Of course as with the DC-1, the foundation of the sound is the dense and saturated midrange. With every cartridge i connected to it, so with Dynavector, Micro Benz, Sumiko, Rega, Ortofon (those were mostly MC HO cartridges, but there were also some MM...), despite evident differences in the sound characteristics, showed the midrange in full glory – full, saturated, dense. Maybe that is the reason that sometimes it seemed, that the sound is a bit warmed. The same happens with first listenings to the DC-1. Because the voice of David Roth, from the splendid production Pearl Diver (Stockfisch, SFR SFR 357.8031.1, Direct Metal Master 180g LP) was big, just in front of us, and his guitar was shown in a slightly warm way. Comparison with the ultra precise Manley showed, that it is the way this disc was recorded. The same happened also with other discs, among others Mari – Mari Nakamoto (Three Blind Mice/Cisco, TBM-3005-45, Limited Edition 45rpm, 180g 2LP, #0080). In reality, PM-1 can sound really precise and detailed, as the disc of Madeleine Peyroux - Careless Love (Rounder/Mobile Fidelity, MFSL 1-284, Special Limited Edition [promo copy] 180g LP) was not warmed. Partially for this impression, the way space between instruments, musicians, etc, is filled. It is filled with fluid – this is good, that is the way air is shown, air that commonly does not exist in digital devices, but this fluid is a bit more dense than in the Manley, it adheres more to the instruments, not giving them the ultimate freedom. This is not an accusation, but a description, as this sounds unexpectedly attractive. The treble is clear and precise, although the effect of the fluid exists here even more. The dynamics are superb – here the incredible darkness of the background allows guitar riffs to jump out of inexistance, as a rabbit from a hat, from nowhere and hang just in front of us. This is not taken from context, as we have the mentioned “air” that anchors the sound in real space.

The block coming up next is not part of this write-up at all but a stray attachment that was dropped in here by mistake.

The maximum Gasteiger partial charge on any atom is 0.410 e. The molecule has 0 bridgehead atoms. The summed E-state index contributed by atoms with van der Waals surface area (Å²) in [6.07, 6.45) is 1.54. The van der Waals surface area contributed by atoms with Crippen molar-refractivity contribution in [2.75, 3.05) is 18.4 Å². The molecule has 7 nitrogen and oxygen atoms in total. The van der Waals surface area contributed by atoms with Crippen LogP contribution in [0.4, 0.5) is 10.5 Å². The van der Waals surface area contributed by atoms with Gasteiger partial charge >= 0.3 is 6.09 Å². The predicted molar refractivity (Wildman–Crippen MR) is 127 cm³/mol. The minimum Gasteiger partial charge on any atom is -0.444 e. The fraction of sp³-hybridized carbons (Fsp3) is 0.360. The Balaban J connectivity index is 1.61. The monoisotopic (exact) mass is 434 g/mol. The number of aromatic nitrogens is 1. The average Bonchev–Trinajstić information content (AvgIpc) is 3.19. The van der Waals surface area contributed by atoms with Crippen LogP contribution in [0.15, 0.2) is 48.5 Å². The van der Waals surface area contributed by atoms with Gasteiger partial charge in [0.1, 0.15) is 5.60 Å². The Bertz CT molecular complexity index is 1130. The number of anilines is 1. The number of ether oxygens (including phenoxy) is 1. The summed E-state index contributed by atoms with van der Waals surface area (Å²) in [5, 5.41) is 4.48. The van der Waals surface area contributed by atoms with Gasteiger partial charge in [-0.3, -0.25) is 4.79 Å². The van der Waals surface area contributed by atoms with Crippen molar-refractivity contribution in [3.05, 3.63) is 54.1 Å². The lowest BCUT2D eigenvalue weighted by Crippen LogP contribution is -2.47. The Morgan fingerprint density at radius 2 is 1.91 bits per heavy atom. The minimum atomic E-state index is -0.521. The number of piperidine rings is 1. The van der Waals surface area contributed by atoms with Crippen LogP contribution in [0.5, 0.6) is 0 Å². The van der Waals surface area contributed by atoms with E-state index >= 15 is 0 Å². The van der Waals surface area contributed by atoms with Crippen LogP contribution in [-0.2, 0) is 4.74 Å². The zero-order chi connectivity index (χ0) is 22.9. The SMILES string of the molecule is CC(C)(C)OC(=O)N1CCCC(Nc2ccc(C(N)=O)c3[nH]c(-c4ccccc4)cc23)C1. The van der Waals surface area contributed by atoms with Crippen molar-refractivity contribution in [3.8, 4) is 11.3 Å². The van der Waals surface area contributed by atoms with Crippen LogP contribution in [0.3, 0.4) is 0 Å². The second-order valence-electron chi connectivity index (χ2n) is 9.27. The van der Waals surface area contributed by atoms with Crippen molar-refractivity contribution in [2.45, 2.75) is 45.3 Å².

And actually the only limitation of the PM-1 is the lack of the MC section. I know, I know, this is a inexpensive preamplifier and with all beefed-up MC HO cartridges (and there are more and more of those around) it will sound superb. Its abilities are outstanding enough, that I think, that adding a transformer input for the MC is inevitable, as inevitable then is the price rise. One of the possibilities is to add an external transformer to this unit. Audio-Technica has recently launched beautifully workmanshipped, promising combo: transformer AT5000T and AT33ANV cartridge. And this is the same quality level as the PM-1. There is a chance that this combination would sound incredibly well. Unfortunately, Audio-Technica is primarily a manufacturer of professional studio gear, and for the distributor, something like cartridges, and especially so expensive ones, is just a margin. So he does not carry them in his portfolio. But maybe, if you write the Polish representative of the distributor (it is the company Konsbud-Audio, mail: email@example.com) with a request to test this system in the magazine “HIGH Fidelity OnLine”, then maybe something will happen... Please try that.